One Fish, Two Fish: Europe Takes Another Stab at Saving Dwindling Stocks

Europe enjoys a “green” reputation in energy, transportation, recycling and more. But when it comes to managing its fisheries? Not so much.

The European Commission says 75 percent of Europe’s stocks are overfished, and despite a fishing fleet that’s double the size it was 20 years ago, catches are dramatically down. That’s because there are more boats chasing fewer fish. This has also led to hundreds of millions of euros being spent in subsidies to keep politically-important fishing fleets afloat.

Meanwhile, current rules have crews tossing more than a million tons of dead fish overboard each year to avoid exceeding catch limits. Videos like this have helped inflame public sentiment at the flagrant waste of a depleted resource. More than half a million people have signed a petition by British TV chef Hugh Fearnley-Whittingstall to stop the practice.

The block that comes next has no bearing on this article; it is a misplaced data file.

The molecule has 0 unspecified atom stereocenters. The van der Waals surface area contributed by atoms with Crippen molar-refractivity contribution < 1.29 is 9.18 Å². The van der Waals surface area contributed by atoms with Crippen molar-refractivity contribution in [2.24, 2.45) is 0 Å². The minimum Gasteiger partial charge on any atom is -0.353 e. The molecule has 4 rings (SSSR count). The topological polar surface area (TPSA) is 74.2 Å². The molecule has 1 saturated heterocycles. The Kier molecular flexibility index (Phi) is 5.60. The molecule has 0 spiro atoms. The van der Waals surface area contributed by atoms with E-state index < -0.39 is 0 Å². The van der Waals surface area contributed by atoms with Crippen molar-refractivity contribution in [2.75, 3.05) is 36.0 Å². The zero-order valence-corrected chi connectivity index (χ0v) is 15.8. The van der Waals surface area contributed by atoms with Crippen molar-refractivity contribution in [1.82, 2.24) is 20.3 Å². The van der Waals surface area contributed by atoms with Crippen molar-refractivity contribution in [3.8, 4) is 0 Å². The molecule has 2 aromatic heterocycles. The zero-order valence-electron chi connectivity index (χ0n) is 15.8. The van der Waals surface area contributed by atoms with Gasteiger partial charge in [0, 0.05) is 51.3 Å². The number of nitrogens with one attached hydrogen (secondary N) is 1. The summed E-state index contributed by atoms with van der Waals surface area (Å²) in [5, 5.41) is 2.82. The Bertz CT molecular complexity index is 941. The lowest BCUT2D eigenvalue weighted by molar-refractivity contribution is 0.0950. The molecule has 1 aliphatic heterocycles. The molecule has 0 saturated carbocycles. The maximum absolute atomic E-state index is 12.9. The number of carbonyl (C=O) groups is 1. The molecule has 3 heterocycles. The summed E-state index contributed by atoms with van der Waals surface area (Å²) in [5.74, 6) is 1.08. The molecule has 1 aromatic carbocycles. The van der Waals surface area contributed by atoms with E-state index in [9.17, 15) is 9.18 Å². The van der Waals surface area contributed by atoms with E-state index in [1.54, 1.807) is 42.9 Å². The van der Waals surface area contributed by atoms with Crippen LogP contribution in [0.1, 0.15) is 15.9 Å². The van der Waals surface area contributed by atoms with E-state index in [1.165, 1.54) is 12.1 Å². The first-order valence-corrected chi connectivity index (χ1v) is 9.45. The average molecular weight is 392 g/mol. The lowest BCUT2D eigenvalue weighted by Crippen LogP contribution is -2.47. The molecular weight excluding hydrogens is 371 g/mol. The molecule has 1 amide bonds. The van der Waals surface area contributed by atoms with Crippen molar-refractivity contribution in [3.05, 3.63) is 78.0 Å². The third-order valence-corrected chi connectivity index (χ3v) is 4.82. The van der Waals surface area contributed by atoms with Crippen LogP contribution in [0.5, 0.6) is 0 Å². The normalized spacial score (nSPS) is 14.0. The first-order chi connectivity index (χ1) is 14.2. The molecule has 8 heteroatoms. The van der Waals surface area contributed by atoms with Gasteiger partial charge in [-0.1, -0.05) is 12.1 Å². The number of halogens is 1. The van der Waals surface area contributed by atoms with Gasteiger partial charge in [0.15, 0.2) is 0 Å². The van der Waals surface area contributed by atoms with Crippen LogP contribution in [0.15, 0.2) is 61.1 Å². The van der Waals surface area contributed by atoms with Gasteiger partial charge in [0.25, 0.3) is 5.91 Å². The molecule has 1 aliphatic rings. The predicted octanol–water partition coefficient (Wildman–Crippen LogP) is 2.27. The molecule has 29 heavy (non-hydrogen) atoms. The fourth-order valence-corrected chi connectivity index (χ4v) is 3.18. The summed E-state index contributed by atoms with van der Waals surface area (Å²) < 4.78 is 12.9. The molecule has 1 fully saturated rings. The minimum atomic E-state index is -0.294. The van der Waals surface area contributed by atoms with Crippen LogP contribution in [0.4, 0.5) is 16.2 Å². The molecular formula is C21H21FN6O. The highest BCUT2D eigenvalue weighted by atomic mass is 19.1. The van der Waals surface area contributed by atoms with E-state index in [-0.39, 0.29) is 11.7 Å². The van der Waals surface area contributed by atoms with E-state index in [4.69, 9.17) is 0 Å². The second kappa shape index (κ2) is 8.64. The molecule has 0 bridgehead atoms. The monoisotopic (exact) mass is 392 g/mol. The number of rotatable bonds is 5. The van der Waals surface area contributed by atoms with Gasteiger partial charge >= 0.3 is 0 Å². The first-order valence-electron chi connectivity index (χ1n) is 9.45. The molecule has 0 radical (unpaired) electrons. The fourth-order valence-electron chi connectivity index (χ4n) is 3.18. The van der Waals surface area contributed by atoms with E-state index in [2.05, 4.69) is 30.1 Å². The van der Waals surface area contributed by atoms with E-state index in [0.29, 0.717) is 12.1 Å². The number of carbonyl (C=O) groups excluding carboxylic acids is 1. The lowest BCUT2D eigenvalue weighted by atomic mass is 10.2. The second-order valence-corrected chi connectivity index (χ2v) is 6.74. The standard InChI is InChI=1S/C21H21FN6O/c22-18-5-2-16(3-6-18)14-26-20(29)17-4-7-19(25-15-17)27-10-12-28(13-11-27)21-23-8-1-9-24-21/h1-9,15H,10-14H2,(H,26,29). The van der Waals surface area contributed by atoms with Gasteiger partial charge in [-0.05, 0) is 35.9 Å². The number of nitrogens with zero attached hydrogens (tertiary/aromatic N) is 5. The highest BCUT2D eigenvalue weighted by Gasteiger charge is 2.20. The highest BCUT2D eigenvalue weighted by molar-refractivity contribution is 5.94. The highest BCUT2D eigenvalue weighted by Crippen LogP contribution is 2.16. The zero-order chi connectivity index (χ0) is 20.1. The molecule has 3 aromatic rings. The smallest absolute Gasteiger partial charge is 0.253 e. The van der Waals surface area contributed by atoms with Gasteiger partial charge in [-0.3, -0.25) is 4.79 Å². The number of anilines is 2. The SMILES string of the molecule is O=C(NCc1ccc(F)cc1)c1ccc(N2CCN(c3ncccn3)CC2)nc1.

EU fisheries chief Maria Damanaki just anounced what her office called a “radical” revamping of Europe’s nearly 30-year-old Common Fisheries Policy, that she said would “get our fish stocks into a healthy state to preserve them for present and future generations.” She said she intended to meet Europe’s international commitments to make all fisheries sustainable by 2015.

That’s a pretty tall order. How’s that supposed to happen?

(continue reading …)

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About liammoriarty

I'm a journalist living in Seattle and Europe. This blog is to explore the connections and commonalities between Western Europe and the Pacific Northwest.
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